It is upon this basis that Letis builds his position. He believes that by surrendering the Sacred Text to the world for examination as if it were any other piece of literature, the church has forsaken her role as the guardian of the Holy Scriptures. In Letis’ words, the Bible “has been lifted from its legitimate matrix within the bosom of the Church and has served countless students as a cadaver in the operating theatres of the world within the alien context of the Academy.” The danger of this is that it desensitizes the student from appreciating the Bible as the sacred Word of God. The church alone provides the right context for the proper use of the Sacred Scriptures. The church, argues Letis, has always recognized that it is the “localized and extant edition” of the Scriptures that is the infallible Word, and it is this that should be retained at all costs.

Given that there are no two copies of the Textus Receptus that are identical, Letis acknowledges that text critical principles still need to be applied to arrive at the text to be considered as the authoritative text. Note that for Letis it is irrelevant which readings are “original,” or even what the inspired author originally wrote. What Letis is trying to recover is the text that represents the last apographa–i.e., the text of the Protestant Dogmaticians: the Textus Receptus. In order to achieve this, he applies principles enunciated by Brevard Childs under the name of the “Canonical Approach.”

As Letis and Childs explain it, the Canonical Approach appears relatively simple. There are two rules: first, the idea of an “original text” needs to be abandoned. Secondly, the reading that should be used is the one that became exegetically and hermeneutically sanctioned (i.e., canonized). Again, the emphasis is put upon continuous, recognized witness from the earliest church, through the Fathers, the versions, and so forth. Only texts that can demonstrate that kind of heritage can be considered a part of the Ecclesiastical Text.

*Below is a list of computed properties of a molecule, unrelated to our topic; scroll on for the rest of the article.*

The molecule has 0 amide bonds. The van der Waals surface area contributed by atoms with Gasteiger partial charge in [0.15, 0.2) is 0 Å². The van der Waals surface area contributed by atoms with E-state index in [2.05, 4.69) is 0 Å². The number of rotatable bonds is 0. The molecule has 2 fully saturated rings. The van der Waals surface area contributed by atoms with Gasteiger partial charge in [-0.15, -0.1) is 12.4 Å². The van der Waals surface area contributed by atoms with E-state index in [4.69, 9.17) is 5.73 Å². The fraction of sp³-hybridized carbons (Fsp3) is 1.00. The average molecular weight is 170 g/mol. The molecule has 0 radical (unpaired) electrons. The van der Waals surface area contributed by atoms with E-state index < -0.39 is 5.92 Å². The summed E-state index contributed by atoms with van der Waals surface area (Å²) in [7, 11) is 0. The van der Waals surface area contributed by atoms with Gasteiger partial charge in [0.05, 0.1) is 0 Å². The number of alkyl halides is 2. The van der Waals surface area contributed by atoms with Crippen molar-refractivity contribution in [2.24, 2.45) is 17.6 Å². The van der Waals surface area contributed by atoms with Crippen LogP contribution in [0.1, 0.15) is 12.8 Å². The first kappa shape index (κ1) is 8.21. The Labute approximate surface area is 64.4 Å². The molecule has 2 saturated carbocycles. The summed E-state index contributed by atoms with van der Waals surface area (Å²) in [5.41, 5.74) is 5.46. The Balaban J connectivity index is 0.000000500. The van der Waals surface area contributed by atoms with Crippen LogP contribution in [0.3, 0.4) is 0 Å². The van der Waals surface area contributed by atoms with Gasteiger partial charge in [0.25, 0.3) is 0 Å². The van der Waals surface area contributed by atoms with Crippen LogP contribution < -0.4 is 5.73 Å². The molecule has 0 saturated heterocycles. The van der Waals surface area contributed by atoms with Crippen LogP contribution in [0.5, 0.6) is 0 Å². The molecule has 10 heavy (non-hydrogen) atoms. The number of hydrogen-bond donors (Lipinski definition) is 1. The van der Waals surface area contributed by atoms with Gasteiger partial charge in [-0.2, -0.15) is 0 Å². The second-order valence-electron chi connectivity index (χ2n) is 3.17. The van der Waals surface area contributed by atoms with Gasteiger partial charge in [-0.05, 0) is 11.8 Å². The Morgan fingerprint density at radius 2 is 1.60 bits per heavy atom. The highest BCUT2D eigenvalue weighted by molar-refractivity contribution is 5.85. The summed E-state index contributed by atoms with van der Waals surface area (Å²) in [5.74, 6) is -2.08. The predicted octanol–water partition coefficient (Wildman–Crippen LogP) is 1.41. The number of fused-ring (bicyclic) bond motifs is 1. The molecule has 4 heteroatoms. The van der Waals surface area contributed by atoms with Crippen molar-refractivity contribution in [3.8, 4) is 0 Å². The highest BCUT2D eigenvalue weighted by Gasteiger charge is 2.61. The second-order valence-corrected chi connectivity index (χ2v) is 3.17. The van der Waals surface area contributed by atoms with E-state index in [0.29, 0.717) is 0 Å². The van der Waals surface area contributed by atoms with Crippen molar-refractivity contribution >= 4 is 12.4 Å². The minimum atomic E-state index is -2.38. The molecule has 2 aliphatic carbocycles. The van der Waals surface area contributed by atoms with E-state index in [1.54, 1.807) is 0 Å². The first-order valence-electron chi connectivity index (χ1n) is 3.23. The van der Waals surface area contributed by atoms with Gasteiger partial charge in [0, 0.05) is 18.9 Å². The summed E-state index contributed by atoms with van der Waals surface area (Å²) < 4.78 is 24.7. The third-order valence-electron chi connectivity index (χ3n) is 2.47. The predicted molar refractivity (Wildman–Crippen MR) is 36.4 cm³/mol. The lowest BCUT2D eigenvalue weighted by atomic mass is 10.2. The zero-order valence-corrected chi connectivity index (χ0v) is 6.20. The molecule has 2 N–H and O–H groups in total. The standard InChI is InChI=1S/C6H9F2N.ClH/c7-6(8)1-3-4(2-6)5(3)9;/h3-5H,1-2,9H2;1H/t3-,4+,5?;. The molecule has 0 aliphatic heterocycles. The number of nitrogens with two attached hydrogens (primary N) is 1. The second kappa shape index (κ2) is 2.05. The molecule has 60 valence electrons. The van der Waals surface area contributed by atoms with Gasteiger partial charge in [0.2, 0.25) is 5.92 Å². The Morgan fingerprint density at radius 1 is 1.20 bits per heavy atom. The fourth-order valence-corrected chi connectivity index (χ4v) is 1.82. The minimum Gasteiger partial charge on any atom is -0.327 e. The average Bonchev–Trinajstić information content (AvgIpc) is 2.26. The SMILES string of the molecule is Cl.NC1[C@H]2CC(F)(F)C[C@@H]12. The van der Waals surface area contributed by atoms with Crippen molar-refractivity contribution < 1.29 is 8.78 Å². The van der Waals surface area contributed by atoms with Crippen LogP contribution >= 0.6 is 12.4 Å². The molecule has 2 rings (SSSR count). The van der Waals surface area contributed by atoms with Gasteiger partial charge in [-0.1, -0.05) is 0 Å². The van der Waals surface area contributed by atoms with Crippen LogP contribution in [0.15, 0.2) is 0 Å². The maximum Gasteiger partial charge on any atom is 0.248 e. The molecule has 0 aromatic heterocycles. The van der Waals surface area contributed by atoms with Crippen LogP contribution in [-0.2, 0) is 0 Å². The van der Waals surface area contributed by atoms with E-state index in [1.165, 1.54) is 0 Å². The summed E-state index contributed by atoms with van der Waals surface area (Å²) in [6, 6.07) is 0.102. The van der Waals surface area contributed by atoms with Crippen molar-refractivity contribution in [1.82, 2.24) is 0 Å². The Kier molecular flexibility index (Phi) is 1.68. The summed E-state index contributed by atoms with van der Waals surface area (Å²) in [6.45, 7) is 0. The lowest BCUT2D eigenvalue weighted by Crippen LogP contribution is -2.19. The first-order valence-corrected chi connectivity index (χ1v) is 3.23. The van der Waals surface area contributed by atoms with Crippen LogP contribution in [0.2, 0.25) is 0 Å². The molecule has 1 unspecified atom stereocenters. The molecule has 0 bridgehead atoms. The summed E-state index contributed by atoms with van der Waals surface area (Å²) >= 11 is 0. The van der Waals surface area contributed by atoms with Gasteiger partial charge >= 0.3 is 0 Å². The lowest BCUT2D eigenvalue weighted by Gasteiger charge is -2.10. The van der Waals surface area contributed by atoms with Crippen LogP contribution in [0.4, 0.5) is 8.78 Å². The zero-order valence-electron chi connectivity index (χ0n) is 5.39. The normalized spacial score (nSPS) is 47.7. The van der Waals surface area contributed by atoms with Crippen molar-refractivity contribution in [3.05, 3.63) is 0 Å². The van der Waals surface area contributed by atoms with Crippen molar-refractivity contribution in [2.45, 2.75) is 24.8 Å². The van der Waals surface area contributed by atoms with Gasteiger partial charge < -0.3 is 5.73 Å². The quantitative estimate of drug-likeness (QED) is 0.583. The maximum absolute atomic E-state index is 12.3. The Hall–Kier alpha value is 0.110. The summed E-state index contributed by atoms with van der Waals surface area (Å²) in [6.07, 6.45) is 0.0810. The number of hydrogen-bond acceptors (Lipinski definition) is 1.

In order to help the reader better grasp the way in which this approach to textual criticism works practically, Letis provides an entire chapter in his book The Ecclesiastical Text dedicated to the investigation of the notorious variant in John 1:18, monogenh.j qeo,j (monogenes theos). This is the reading as it stands in the Nestle-Aland 27th edition of the Greek New Testament. However, there are two other prominent readings: o` monogenh.j qeo,j (ho monogenes theos), and o` monogenh.j ui`o,j (ho monogenes huios). While monogenh.j qeo,j and o` monogenh.j qeo,j are both found in early Egyptian manuscripts, the latter, o` monogenh.j qeo,j, is rejected on the basis of lack of patristic and versional support. The question then becomes which of monogenh.j qeo,j and o` monogenh.j ui`o,j is the correct reading. With regard to these two, Letis notes that both can trace their readings back to an early date, but while monogenh.j qeo,j is found among very early Syriac versions, the Latin, and other versions from a variety of places, o` monogenh.j qeo,j is found primarily in the writings of Valentinian Gnostics.